By Richard Hamilton
A ceremony is to take place in Congo in December to mark the arrival of the ashes of the country's founder - a French explorer.
Brazza was more considerate and humane than other explorers of his time
Pierre Savorgnan de Brazza gave his name to its capital, Brazzaville.
He opened up parts of West Africa for French colonial conquest in the 19th Century, during the era known as the "Scramble for Africa".
In 1905, Pierre de Brazza sailed for France but died suddenly in Senegal. His body went to Paris for burial but
his ashes were re-interred in Algiers.
His adventurous life began on board a ship - on a vessel in the harbour at Rio de Janeiro in 1852.
Fascinated by tales of travellers returning from Africa he came up with the idea of exploring the River Ogowe in West Africa which he thought might connect to another river that had just been discovered by the British missionary David Livingstone.
In 1875 he left Paris and spent three years travelling the river.
When he returned to France he learned with envy that the explorer Stanley had just navigated the Congo.
As British influence grew in West Africa, Brazza was anxious to stake claims in the region on behalf of France.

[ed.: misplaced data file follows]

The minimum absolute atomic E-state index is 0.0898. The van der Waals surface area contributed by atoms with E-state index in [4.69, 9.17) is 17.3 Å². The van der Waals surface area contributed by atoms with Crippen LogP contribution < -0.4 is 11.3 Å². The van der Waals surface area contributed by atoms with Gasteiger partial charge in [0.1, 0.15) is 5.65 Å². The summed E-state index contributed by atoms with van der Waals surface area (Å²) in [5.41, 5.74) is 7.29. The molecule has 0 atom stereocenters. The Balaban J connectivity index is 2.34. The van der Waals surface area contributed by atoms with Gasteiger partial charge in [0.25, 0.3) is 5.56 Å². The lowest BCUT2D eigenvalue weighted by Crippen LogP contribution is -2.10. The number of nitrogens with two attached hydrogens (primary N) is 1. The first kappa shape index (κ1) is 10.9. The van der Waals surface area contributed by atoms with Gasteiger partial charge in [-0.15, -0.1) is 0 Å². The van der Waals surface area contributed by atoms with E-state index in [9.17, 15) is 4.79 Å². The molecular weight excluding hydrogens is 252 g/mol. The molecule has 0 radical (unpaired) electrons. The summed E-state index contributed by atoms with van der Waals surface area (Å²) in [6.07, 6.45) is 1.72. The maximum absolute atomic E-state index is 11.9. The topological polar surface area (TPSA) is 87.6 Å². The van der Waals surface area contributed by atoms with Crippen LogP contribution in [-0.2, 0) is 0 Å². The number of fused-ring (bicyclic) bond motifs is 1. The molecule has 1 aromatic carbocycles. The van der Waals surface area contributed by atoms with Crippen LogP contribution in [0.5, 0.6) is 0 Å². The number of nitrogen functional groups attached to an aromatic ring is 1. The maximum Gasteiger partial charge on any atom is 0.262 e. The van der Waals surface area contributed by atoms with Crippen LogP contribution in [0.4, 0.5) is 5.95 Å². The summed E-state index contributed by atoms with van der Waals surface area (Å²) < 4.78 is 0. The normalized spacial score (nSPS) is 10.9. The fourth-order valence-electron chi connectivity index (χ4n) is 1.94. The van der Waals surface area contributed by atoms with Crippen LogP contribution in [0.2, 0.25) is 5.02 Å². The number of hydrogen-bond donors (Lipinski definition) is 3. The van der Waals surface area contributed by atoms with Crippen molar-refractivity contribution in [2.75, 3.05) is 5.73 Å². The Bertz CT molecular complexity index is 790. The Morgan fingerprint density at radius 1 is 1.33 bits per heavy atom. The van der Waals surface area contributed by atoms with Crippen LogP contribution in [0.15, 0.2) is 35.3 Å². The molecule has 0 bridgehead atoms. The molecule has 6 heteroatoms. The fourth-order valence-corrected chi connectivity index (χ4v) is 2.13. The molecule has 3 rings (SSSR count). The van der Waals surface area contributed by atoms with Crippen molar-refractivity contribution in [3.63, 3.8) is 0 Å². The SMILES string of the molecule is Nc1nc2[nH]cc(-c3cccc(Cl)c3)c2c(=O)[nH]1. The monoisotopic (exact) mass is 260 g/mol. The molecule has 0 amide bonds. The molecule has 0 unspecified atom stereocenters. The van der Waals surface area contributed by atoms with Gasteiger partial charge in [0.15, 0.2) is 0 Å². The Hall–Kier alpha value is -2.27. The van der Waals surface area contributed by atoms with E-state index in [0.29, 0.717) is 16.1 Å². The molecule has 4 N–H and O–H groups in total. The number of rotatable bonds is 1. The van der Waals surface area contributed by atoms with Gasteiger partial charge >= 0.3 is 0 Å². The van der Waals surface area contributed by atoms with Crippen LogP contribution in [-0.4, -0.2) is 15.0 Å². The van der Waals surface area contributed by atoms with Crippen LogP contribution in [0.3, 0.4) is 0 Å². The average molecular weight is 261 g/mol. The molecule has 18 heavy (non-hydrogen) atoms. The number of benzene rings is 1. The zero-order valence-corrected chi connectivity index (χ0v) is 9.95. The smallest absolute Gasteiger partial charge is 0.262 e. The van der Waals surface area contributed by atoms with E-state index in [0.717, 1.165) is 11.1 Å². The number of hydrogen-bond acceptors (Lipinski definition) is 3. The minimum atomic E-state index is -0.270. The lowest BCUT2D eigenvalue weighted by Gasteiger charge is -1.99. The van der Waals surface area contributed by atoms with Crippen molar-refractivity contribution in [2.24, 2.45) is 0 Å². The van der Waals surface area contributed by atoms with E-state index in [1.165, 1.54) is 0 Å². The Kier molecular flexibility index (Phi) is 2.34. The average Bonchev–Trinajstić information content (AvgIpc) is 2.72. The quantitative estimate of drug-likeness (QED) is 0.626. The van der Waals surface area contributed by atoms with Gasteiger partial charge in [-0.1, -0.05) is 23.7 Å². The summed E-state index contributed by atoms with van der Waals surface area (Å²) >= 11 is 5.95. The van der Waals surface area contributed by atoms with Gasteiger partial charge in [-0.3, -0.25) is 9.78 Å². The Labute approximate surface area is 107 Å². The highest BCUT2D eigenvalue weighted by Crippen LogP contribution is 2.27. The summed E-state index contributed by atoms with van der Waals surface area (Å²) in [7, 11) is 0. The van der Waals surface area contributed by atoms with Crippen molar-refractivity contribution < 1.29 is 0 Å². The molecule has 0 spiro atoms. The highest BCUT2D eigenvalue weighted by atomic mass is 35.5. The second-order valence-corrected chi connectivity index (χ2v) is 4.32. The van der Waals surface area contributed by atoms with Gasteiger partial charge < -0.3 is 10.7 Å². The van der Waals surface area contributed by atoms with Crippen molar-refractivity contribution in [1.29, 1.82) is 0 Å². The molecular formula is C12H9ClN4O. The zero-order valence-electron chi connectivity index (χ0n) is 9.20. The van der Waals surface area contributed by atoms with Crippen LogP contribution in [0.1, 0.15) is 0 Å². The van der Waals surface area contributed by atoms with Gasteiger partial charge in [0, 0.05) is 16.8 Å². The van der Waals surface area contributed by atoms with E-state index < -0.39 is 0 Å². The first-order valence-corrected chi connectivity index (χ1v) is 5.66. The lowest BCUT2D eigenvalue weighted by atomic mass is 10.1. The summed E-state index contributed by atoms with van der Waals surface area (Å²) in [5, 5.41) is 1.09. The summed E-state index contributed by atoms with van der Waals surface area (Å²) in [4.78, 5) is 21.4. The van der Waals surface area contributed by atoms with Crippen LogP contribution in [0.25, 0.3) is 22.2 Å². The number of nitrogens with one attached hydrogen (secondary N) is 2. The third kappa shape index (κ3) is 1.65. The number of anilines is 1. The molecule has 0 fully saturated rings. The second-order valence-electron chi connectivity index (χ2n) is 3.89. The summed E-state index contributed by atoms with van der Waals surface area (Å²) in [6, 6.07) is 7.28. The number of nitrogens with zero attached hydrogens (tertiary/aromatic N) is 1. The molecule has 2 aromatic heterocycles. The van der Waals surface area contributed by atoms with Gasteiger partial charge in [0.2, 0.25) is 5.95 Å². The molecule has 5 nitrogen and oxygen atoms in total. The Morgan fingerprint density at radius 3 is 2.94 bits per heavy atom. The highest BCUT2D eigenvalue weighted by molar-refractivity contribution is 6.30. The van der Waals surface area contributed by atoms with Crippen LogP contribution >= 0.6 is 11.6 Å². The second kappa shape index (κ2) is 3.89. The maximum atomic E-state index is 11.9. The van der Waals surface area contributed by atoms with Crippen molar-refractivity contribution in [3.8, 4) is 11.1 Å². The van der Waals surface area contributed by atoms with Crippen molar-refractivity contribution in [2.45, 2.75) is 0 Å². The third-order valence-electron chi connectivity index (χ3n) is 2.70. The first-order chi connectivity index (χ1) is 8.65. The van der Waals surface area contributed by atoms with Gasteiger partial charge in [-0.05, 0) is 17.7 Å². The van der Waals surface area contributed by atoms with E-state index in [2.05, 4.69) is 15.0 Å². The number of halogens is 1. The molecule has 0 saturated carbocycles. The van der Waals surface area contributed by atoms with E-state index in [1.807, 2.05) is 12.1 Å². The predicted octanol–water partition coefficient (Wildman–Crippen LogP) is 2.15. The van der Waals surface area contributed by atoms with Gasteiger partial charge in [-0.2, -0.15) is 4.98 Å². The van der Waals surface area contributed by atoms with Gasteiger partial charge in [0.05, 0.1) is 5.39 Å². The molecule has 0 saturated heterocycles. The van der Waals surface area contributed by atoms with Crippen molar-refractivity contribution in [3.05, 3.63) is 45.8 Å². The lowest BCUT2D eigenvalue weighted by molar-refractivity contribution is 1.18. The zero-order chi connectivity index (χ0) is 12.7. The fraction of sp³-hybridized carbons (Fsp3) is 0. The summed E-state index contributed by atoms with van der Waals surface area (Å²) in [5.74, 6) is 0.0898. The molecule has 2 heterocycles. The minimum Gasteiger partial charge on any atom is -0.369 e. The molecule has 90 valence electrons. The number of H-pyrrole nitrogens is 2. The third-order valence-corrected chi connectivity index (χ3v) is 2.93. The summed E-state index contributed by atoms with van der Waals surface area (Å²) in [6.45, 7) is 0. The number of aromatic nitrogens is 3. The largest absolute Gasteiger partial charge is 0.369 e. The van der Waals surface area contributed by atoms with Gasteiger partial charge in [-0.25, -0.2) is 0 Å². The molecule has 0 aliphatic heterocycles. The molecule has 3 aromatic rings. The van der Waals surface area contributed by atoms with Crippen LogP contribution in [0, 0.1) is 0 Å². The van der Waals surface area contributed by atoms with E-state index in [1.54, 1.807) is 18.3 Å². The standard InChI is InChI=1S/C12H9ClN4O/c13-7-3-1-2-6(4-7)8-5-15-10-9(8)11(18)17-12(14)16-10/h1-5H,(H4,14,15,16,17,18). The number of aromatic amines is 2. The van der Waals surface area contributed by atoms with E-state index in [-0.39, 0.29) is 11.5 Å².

So in 1879 Brazza left Paris again with orders to go to the Niger river area, make treaties, and plant French flags.
But history changed on the basis of a single piece of paper - as he was setting off he received a telegram cancelling the expedition and re-directing him towards the Congo again.
Here he founded Franceville and later the town after his own name - Brazzaville.
After concluding treaties with the local chief, Makoko, he created a new country, Congo, under French protection.
In 1880 Brazza finally met Stanley, on the River Congo coming upstream - he had been making treaties on behalf of the Belgian King Leopold.
As an explorer and later an administrator his dealings with indigenous people were said to be considerate and humane.
In later life Brazza investigated abuses against Africans by officials of the Congo colony. But his inquiry was suppressed. In 1905 he sailed for France, but died suddenly from a fever in Dakar in Senegal.
His memory lives on in curious forms including a species of monkey named after him.